5 Reasons Why Traditional Recruiting Doesn’t Work in Cannabis Industry

Jul 28, 2023

Today we are going to talk about our favorite topic: traditional recruiting. An antiquated process that is best likened to the home buying process. In other words- dated, ripe for disruption, and a tax on your business

Cannabis is a thriving industry and if you are experienced and skilled, a cannabis career can be quite lucrative. However, flaws in the recruitment process can make getting a job a less than pleasant experience for both candidates and businesses. 

The root of these challenges, of course, lies with the foundation of traditional recruiting. Let's explore further, but first a quick clarification- at EzHire we don't believe recruiting/recruiters should go away. We believe it should be appropriating aligned with your business objectives to serve as a value-add vs. a gatekeeper of all things hiring. Technology has rendered the full-service staffing agency significantly less valuable- thus their compensation model is no longer valid - much like a realtor in 2021 where most of the buying process takes place independently online. 

The overall feeling is that the recruiting industry has become outdated and ineffective, especially for this industry. But it doesn’t have to be that way. 

Let's dig in to the five ways the cannabis recruitment process is breaking down and what can be done to improve it! 

The Contingency Based Model Promotes Subpar Work

In most instances, recruitment services work on a contingency basis charging candidates a percentage of their salary when they successfully find a match. Therefore, the higher paying the job they are able to land the candidate, the more money they will get. And if you work in a lucrative industry like tech cannabis, this can really add up. 

  • In the meantime, what are recruiters actually doing to make more money?
  • Does it require more effort for them to land a $60,000 a year job as it does to land one with a $70,000 annual salary? 

The truth is many recruiters are lazy. They send out resumes without considering if candidates are a good fit. They are just hoping something sticks. They are not transparent with candidates and often don’t communicate with them unless it’s to tell them they found them a position and to pick up a paycheck. 

Their commission serves to reinforce this behavior. 

It’s a Numbers Game

Most recruiters get a candidate in their database and see this as a cue to race to the finish line. They focus on speed and get resumes out as soon as possible without taking time to consider whether the candidate is a good fit for the job. 

This process can lead to hiring mistakes that can be a waste of time and money for both the employer and the candidate.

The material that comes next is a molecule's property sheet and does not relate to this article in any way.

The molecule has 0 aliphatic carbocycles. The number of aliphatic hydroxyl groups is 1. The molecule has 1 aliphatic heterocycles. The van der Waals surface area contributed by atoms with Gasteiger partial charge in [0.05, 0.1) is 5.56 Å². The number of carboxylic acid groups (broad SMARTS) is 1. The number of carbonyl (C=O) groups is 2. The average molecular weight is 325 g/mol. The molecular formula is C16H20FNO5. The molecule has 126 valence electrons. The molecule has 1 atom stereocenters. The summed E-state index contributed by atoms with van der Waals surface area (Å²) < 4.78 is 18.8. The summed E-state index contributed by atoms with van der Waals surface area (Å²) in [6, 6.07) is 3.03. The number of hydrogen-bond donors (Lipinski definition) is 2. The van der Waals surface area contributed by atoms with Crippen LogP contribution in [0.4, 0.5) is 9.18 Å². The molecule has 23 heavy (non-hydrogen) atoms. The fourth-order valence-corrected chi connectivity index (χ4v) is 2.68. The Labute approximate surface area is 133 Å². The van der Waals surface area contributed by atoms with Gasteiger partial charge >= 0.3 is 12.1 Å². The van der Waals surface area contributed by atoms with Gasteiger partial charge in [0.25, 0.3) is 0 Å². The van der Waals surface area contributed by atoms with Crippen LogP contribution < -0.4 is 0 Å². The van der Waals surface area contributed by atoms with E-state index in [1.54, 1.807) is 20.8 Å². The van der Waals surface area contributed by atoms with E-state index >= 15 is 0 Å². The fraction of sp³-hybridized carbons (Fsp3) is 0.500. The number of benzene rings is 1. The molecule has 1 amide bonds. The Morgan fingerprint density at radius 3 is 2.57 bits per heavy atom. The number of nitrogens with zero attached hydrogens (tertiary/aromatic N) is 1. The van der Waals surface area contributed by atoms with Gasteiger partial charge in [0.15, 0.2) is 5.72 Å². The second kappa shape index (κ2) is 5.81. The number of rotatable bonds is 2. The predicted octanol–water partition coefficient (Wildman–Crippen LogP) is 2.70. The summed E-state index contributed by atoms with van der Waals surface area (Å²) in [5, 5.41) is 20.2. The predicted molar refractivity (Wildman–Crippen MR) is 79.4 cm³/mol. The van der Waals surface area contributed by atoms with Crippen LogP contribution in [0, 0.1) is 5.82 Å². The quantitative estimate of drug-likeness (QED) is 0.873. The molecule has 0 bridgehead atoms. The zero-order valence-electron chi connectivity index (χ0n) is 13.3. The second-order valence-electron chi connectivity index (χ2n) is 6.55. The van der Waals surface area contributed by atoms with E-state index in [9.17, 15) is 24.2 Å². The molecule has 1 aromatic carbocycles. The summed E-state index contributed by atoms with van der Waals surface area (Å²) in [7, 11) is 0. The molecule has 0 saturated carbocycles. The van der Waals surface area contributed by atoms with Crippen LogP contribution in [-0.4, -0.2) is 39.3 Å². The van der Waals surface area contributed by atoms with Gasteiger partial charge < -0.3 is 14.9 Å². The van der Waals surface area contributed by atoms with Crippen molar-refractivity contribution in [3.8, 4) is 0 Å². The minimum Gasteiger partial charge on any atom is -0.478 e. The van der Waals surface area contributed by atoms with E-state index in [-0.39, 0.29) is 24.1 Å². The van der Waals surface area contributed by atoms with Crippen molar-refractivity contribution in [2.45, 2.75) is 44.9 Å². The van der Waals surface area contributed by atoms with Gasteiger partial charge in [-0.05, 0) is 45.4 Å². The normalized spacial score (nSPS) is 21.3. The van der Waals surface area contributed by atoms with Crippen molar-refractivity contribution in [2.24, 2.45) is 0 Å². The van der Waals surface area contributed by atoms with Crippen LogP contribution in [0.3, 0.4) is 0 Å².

Issues like these can be avoided if recruiters take some time to review the skills and attitudes that will lead to success in the positions they are submitting for and by making sure their candidates fit the bill. 

Hiring Expenses Don’t Account for Poor Recruitment

When organizations are looking to hire, they account for expenses including interview costs, recruiter expenses, employee referral services, advertisements costs and agency fees. Therefore, they may go with recruiter services that charge the least amount of money and they may make hasty hiring decisions to cut down on recruitment costs. 

What they don’t consider is that the biggest expense comes into play when they make the wrong hiring decisions. Hiring an unqualified employee can add up in time and money spent in training. If the employee is not productive or makes any costly mistakes that can further increase costs.  

A highly paid employee working in the cannabis industry can make as much as $150,000 annually. Making a bad hiring decision in this space can cost a company $1.5 million or more. It’s wiser to invest time in the hiring process than to incur this kind of loss. 

Treat Hiring Like an Assembly Line Process

Most companies have a process in order when it comes to tracking expenses and overseeing other day to day activities. But when it comes to hiring, no systems are in place. 

Companies can improve their hiring system by documenting their current processes including interviewing and training. This will help them make improvements, so they are less likely to waste money on bad hires. 

It Doesn’t Focus on People

Digital means are often incorporated in the hiring process. This dehumanizes it making companies forget that they are dealing with a person. 

Instead of taking a cold approach, try thinking of candidates as customers. Use empathy by role playing with a colleague to see how you feel when you are being asked your interview questions. Think about the answers you come up. 

Then turn things around by interviewing your colleague. This will help you practice your interview skills, but it can also provide a different perspective when it comes to how you judge your candidate’s responses. 

The recruitment process has a lot of issues in the cannabis tech space. But companies and recruitment agencies can work together to fix them.

A thorough review of skills can determine if a candidate is a good fit for a job before they are submitted. Taking time with the hiring process can reduce expenses down the line. Humanizing candidates will be beneficial in helping each potential employee shine. 

Hopefully these improvements become more commonly practiced in the recruitment process to make a change for the better.

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